M. D. Anderson Cancer Center
Date: Fall 2008
Duration: 0 / 02:55
Return to Conquest Magazine
I'm gonna read her words. Why did my kid's behavior make me so angry? As with most people, rage is born of a kind of grief. My own childhood was filled with family illness and terrible trouble; infant death, my mother's decline into alcoholism, blindness for my father at 60. At about the same time my then 17 year old brother began with a siege with ulcerative colitis that left him a year later, with a colostomy and some degree of madness. Dr. Sun argues that adversity and human difficulties makes for a more substantive person. This may be true but most of us would say that we could do without either.
When I behaved badly, I did it after I was over 18 years of age. Having lived a life too much in service of the kids, I was outraged that illness now wanted the rest of the life that was left to me. I wanted what was left of my life. I had had enough of their lives. It was a standard despairing mother's response, look what I've given up and this is how you treat me? I wanted them to stand with me in this fight against the forces of darkness but they had their own demons to fight. Was it simply rage born of grief that convulsed our family?
Abby became a problem that competed with cancer - incidents of stealing and cutting were part of the fabric of our lives along with chemotherapy, birthday parties, and walks with the dogs.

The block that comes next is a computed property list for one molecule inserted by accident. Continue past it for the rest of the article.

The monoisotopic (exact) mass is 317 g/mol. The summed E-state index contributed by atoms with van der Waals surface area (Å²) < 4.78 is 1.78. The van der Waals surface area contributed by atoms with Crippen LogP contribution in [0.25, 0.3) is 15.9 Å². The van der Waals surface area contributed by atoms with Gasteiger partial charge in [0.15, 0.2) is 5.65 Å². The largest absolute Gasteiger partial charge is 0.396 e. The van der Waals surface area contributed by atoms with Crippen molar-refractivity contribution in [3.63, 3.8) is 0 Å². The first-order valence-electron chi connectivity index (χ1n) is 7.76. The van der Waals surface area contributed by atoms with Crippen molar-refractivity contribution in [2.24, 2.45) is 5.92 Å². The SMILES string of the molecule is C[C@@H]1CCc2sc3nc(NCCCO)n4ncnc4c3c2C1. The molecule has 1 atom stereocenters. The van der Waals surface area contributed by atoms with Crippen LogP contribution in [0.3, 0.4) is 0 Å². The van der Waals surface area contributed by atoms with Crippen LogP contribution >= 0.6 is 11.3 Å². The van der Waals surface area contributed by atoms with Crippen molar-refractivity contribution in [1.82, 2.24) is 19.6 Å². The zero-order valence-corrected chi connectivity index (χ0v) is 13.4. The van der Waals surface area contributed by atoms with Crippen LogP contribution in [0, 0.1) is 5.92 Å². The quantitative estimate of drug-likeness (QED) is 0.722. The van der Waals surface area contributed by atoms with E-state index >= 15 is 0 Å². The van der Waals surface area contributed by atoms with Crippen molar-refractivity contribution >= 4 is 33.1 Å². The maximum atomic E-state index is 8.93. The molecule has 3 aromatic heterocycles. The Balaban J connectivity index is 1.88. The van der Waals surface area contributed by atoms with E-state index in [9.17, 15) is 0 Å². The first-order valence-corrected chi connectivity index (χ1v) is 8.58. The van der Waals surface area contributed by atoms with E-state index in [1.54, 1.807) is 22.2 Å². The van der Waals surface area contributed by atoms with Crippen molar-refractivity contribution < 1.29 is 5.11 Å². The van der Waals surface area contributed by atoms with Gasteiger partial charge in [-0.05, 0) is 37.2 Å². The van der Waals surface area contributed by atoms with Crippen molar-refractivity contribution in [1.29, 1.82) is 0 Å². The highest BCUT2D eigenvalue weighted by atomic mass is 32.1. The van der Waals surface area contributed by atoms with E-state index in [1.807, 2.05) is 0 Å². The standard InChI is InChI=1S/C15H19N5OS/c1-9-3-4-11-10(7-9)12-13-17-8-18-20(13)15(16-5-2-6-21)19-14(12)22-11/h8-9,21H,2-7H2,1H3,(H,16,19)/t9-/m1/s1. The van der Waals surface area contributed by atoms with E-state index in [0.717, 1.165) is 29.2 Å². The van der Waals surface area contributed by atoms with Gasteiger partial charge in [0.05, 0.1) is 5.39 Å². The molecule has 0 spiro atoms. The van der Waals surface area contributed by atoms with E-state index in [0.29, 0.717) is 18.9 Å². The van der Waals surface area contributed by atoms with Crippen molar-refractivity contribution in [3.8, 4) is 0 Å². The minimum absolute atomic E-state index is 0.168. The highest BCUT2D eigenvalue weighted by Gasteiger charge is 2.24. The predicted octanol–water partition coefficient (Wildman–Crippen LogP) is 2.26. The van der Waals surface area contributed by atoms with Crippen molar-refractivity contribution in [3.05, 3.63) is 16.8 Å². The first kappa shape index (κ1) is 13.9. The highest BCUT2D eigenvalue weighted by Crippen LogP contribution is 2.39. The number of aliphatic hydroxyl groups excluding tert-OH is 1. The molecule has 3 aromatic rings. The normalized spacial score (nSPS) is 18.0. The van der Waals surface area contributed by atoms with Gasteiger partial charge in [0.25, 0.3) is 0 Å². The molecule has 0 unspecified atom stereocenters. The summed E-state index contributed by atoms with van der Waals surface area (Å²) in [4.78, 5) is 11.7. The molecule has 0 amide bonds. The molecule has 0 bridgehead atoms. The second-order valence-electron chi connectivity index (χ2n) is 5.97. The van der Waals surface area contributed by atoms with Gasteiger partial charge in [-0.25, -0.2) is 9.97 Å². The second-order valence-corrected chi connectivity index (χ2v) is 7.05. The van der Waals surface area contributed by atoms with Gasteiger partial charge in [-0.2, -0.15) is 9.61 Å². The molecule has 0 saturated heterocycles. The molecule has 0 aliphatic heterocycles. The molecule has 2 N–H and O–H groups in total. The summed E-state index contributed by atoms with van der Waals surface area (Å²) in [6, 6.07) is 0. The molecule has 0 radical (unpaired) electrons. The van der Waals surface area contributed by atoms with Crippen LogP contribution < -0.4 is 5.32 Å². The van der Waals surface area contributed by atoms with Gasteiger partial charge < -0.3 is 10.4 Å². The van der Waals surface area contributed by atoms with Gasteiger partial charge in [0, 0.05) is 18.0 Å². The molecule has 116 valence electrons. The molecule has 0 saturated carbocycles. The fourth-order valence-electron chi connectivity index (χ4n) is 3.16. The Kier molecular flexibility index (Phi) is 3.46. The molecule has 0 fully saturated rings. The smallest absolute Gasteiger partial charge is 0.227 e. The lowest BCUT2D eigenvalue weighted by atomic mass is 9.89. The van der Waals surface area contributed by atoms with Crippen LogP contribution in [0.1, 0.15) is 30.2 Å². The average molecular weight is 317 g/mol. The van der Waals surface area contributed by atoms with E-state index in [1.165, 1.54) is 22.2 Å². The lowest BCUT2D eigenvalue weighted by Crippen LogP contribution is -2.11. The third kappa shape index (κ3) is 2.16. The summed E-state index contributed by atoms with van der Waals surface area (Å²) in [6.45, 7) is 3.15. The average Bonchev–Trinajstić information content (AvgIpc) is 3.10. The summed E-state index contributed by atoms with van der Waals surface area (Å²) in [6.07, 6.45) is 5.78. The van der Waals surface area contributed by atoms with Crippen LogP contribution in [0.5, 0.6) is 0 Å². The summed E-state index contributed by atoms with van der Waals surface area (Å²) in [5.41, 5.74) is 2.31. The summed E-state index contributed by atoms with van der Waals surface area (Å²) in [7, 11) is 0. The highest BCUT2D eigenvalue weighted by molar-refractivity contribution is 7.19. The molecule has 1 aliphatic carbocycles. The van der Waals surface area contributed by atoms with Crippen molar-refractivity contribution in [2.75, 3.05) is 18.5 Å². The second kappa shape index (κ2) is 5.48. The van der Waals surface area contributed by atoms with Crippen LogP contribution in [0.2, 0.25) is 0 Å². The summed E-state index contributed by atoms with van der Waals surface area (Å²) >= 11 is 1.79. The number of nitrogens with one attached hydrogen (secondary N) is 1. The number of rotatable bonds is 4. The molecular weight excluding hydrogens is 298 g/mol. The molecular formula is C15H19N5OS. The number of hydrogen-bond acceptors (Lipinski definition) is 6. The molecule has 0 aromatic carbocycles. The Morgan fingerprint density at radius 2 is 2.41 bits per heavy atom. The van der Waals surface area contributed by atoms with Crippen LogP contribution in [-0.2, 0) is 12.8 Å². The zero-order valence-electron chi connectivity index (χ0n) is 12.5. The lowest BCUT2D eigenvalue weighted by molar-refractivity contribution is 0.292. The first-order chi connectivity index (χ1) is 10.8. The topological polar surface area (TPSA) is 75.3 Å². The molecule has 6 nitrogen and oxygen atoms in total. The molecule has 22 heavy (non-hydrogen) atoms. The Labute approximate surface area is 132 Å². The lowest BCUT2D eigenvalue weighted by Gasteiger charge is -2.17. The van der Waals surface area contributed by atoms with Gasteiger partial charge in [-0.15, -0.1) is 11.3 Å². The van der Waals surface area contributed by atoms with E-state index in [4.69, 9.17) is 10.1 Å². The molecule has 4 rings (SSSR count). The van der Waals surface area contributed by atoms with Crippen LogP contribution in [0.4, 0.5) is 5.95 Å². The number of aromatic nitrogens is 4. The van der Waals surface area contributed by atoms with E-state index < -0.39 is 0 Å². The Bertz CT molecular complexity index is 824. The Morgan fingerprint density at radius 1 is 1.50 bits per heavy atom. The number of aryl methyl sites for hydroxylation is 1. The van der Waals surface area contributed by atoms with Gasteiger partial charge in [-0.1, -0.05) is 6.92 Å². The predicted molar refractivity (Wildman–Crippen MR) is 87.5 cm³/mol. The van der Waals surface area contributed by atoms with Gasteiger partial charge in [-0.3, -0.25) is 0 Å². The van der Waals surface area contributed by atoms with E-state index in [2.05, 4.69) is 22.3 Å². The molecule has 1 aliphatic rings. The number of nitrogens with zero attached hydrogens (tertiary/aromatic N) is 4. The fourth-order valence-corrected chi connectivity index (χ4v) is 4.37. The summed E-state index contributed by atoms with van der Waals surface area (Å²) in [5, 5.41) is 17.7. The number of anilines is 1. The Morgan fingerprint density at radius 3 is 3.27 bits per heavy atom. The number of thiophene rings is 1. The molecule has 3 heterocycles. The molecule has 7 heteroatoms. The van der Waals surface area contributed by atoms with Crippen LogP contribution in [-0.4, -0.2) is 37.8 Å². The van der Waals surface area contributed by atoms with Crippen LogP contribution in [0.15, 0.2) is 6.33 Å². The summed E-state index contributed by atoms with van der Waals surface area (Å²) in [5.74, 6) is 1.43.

Hanging over everything of course was the cancer, adding to my sadness and my anger. As I discovered in due course, patients can sometimes blame the messenger in cancer care. That has always struck me as a foolish way to proceed. The messenger in cancer care is often the surgeon or the medical oncologist who will define the strategy for treatment. Entering the kingdom of the ill and coming to terms with the cancer diagnosis is difficult, but it is important to remember that while these physicians and nurses will be a part of your world for the remainder of your life, they didn't give you the disease. The cancer began somewhere else. The human difficulty of coming to accept a life one didn't choose for one's self and the requirement that one behave in a civil and humane manner, can be very trying. I have seen and participated in all sorts of strange and finally useless responses to this human dilemma.
I'm gonna skip a small section and kind of talk about her a little bit more. She wrote not long after meeting a woman who was kind of having difficulty coping with her cancer. I happen to understand a conversation, I happened to overhear a conversation between 2 gynecologic oncologists and I realized that my own mind had become somewhat cloudy. With some irony one physician said to the other that 90% of his ovarian cancer patients thought they were among the 10% who would survive the disease. I was clearly part of that 90%. I had to be. I refuse to accept the possibility that I might be dying.
Return to Conquest Magazine
Videographer/Editor/Producer: Deborah E. Thomas
© 2008 The University of Texas M. D. Anderson Cancer Center
1515 Holcombe Blvd, Houston, TX 77030
1-800-392-1611 (USA) / 1-713-792-6161